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Ilyasah Shabazz To Produce Malcolm X TV Show About Her Father’s Life: 3 Things To Know

Ilyasah Shabazz To Produce Malcolm X TV Show About Her Father’s Life: 3 Things To Know

Ilyasah Shabazz

Ilyasah Shabazz To Produce Malcolm X TV Show About Her Father's Life: 3 Things To Know. In the original photos, Malcolm X Shabazz is shown in 1963. (AP Photo) Ilyasah Shabazz, daughter of Malcolm X, poses at the Kensico Dam in White Plains, N.Y. Tuesday, Feb. 20, 2001. Shabazz, said Tuesday that the family intends to provide Columbia with her father's diary, letters and other personal effects. (AP Photo/Stephen Chernin)

Ilyasah Shabazz, the third daughter of Malcolm X and Betty Shabazz, is set to executive produce a TV series based on her legendary revolutionary father. It is in the works at Sony Pictures Television’s TriStar, according to Variety. Here are 3 things to know.

1. The show will be based on 2 books Ilyasah Shabazz wrote about her father.

A notable educator, award-winning author and motivational speaker, Shabazz, 59, has co-written several books about her father, two of which will serve as the source material for the show.

“X: A Novel” was co-written by Shabazz with Kekla Magoon. It details the civil rights activist’s childhood up to the age of 20 when he was incarcerated. “The Awakening of Malcolm X” details the brilliant orator’s time in prison, his conversion to Islam and his transformation from Malcolm Little to Malcolm X. It was co-written by Shabazz with Tiffany D. Jackson.

Shabazz will collaborate with Bob Tietel and George Tillman of State Street Pictures and Jermaine Johnson and Molly Madden of 3 Arts Entertainment. According to Variety, State Street’s Jay Marcus and Ron Baldwin will also serve as co-executive producers.

2. Shabazz works diligently to preserve her parents’ legacy and live out their values.

Just 2 years old at the time, Shabazz was present in New York’s famed Audubon Ballroom in Harlem when her father was assassinated at the young age of 39. She has said that she has no memory of the incident but has worked throughout her life to preserve her father’s legacy and apply his values.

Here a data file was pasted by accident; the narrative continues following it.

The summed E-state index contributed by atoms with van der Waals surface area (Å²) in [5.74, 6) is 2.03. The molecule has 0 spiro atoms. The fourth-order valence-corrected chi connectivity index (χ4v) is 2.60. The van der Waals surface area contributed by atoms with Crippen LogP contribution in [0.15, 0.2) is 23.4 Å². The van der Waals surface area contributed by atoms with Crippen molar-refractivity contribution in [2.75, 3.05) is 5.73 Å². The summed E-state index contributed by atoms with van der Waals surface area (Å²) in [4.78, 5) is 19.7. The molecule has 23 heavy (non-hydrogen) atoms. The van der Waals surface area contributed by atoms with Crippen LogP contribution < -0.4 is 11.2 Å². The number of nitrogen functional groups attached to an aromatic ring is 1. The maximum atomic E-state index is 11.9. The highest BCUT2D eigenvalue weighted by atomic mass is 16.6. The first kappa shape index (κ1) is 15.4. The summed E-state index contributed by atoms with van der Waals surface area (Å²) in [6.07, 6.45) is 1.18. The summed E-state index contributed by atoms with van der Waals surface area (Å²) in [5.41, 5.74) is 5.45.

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“As much as I grew up loving who I am as a woman, as a person of the African diaspora, first-world nations, and as a Muslim, as much as I love me and my totality is how I love others, I see myself as a reflection of you and I see you as a reflection of me,” Shabazz told The Washington Post in an interview in May. “And if there is any kind of injustice, then most certainly I’m willing to step forward and help in any way that I can.”

The co-chair of the Malcolm X & Dr. Betty Shabazz Memorial and Education, she said she believes that racial progress would be greater if her father was still alive. “I don’t think that we would still be marching, protesting and demonstrating for the same things that we were marching for 55, 56 years ago when my father was alive,” Shabazz said in a May interview to commemorate her father’s 96th birthday. “He was a results-oriented person.”

3. Shabazz says her father was big on family and she is like him in that respect.

Shabazz also reflected on the importance her father placed on family. “We grew up with his poetry that he would write to my mother or his reflection. When my father married his wife, as much as he loved New York, he brought her to his home state of Michigan and they married there. His family was very important to him,” Shabazz said.

Holding family dear is a quality of her father’s that Shabazz seems to have emulated. Her late nephew, Malcolm Shabazz, who was killed in Mexico at the age of 28, often spoke lovingly of his “Aunt Ilyasah” to friends and colleagues. He named his oldest daughter after her.